Integrating Chromatography Columns for Repeatability and Quality

by | Feb 5, 2007 | Industry, Life Sciences & Medical | 0 comments

My colleague, Deb Franke, who was instrumental in getting this Emerson Process Experts blog going nearly a year ago, pointed me to an excellent article in Biopharm International magazine.

The article, ON-LINE PROCESS CONTROL: Automating the Control of Process-Scale Purification Columns Using On-Line Liquid Chromatography describes how Lilly used liquid chromatography to measure product purity in near real-time. This is an example of how pharmaceutical and biotech manufacturers are using the guidance from the FDA’s Process Analytical Technologies (PAT) initiative to improve their operations. I’ll warn you that this article is pretty technical and suited best for those Chemical Engineers among us.

I ran this article by our Life Sciences industry experts to see if they were involved in this or any similar efforts. Lead engineer Brian Crandall, whom you may recall from an earlier post, sent me a note back how his team had recently completed a project for a biotech manufacturer. They wanted an integrated way for their operators to interact with the chromatography columns with the goal of achieving process repeatability and more quantifiable product quality.

Brian and his team developed a solution based upon the ISA S88 modular standard. The major pieces of equipment used on the chromatography skid including dilution control, feed pumps, columns and valve arrays were grouped into processing categories to provide the operators a way to efficiently operate this skid. They can start new operations, hold ones that are currently running, and respond to abnormal processing conditions to take corrective action before quality is impacted.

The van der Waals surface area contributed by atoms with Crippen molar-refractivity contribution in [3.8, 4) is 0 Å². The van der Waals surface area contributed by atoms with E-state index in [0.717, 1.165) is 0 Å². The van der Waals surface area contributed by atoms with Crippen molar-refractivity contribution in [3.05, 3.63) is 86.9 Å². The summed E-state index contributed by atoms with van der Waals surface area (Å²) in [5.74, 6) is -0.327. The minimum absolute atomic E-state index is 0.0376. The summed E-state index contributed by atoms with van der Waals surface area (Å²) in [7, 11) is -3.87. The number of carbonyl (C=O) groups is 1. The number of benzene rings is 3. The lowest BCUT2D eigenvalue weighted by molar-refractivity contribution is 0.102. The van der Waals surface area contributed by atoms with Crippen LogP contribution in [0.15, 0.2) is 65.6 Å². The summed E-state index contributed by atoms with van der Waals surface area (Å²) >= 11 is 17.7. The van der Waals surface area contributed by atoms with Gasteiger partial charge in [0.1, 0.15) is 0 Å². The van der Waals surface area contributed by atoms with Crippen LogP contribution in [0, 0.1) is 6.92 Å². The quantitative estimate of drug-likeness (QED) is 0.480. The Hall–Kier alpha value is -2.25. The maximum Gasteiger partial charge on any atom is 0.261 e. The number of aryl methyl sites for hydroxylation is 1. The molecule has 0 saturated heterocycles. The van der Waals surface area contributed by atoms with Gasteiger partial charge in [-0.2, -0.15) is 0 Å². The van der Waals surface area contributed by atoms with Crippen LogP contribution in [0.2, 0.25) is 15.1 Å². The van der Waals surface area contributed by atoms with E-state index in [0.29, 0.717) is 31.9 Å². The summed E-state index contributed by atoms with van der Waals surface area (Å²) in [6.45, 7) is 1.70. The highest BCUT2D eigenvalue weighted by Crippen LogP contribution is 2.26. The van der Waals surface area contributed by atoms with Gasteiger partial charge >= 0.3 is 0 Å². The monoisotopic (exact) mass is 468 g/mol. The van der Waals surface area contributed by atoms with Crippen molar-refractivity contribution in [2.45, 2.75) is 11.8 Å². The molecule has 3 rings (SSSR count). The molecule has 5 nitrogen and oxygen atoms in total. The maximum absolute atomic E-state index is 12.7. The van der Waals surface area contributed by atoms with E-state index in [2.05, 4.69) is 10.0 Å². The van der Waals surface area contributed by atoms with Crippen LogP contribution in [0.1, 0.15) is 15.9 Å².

Also critical was collecting the data from the chromatographs to do analysis around product optical density trends and equipment performance metrics. The DeltaV Batch automation system was also integrated with manufacturing execution system (MES) software to provide material genealogy with the manual and automated process information. This genealogy record included the materials transferred into and out of the chromatography skid. The solution for this information integration was based upon the ISA S95 information standard between enterprise and control systems.

To tie this information back to the business objectives of repeatability and improved quality, Brian and the team created a final batch report that displays the complete product history through the chromatography process. As stated on the PAT site:

The goal of PAT is to understand and control the manufacturing process, which is consistent with our current drug quality system: quality cannot be tested into products; it should be built-in or should be by design.

This design, integration and implementation work by Brian and team sounds exactly like what this goal is meant to achieve.

Update: Welcome Wall Street Journal readers!

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The opinions expressed here are the personal opinions of the authors. Content published here is not read or approved by Emerson before it is posted and does not necessarily represent the views and opinions of Emerson.

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